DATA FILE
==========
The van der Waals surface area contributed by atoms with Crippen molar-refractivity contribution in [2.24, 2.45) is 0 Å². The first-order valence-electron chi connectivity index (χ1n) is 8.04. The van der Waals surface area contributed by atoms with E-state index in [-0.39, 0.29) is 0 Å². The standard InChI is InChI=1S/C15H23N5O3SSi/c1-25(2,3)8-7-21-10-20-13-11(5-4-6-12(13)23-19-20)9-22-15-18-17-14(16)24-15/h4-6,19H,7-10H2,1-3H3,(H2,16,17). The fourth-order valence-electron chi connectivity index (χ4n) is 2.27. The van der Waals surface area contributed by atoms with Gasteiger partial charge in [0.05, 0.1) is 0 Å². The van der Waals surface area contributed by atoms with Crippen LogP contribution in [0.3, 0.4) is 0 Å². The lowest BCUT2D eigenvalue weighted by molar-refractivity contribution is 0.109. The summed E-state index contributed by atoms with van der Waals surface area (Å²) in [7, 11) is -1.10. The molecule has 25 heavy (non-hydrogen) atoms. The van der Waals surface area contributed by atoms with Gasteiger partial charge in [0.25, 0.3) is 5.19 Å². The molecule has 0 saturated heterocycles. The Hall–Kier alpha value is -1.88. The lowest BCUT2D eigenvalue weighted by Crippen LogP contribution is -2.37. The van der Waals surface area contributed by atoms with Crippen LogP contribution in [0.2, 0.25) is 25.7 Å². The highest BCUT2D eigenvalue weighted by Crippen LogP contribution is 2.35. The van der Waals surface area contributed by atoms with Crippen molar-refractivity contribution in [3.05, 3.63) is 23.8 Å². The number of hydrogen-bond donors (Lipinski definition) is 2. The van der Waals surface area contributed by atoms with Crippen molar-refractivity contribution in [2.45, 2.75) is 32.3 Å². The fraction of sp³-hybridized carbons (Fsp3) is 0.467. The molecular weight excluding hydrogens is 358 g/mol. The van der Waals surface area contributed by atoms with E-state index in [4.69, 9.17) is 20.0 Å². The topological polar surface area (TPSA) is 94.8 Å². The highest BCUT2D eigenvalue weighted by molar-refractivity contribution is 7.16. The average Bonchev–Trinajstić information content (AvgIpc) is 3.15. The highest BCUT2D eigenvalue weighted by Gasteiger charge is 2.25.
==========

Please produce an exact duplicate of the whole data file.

The van der Waals surface area contributed by atoms with Crippen molar-refractivity contribution in [2.24, 2.45) is 0 Å². The first-order valence-electron chi connectivity index (χ1n) is 8.04. The van der Waals surface area contributed by atoms with E-state index in [-0.39, 0.29) is 0 Å². The standard InChI is InChI=1S/C15H23N5O3SSi/c1-25(2,3)8-7-21-10-20-13-11(5-4-6-12(13)23-19-20)9-22-15-18-17-14(16)24-15/h4-6,19H,7-10H2,1-3H3,(H2,16,17). The fourth-order valence-electron chi connectivity index (χ4n) is 2.27. The van der Waals surface area contributed by atoms with Gasteiger partial charge in [0.05, 0.1) is 0 Å². The van der Waals surface area contributed by atoms with Crippen LogP contribution in [0.3, 0.4) is 0 Å². The lowest BCUT2D eigenvalue weighted by molar-refractivity contribution is 0.109. The summed E-state index contributed by atoms with van der Waals surface area (Å²) in [7, 11) is -1.10. The molecule has 25 heavy (non-hydrogen) atoms. The van der Waals surface area contributed by atoms with Gasteiger partial charge in [0.25, 0.3) is 5.19 Å². The molecule has 0 saturated heterocycles. The Hall–Kier alpha value is -1.88. The lowest BCUT2D eigenvalue weighted by Crippen LogP contribution is -2.37. The van der Waals surface area contributed by atoms with Crippen LogP contribution in [0.2, 0.25) is 25.7 Å². The highest BCUT2D eigenvalue weighted by Crippen LogP contribution is 2.35. The van der Waals surface area contributed by atoms with Crippen molar-refractivity contribution in [3.05, 3.63) is 23.8 Å². The number of hydrogen-bond donors (Lipinski definition) is 2. The van der Waals surface area contributed by atoms with Crippen molar-refractivity contribution in [2.45, 2.75) is 32.3 Å². The fraction of sp³-hybridized carbons (Fsp3) is 0.467. The molecular weight excluding hydrogens is 358 g/mol. The van der Waals surface area contributed by atoms with E-state index in [4.69, 9.17) is 20.0 Å². The topological polar surface area (TPSA) is 94.8 Å². The highest BCUT2D eigenvalue weighted by molar-refractivity contribution is 7.16. The average Bonchev–Trinajstić information content (AvgIpc) is 3.15. The highest BCUT2D eigenvalue weighted by Gasteiger charge is 2.25.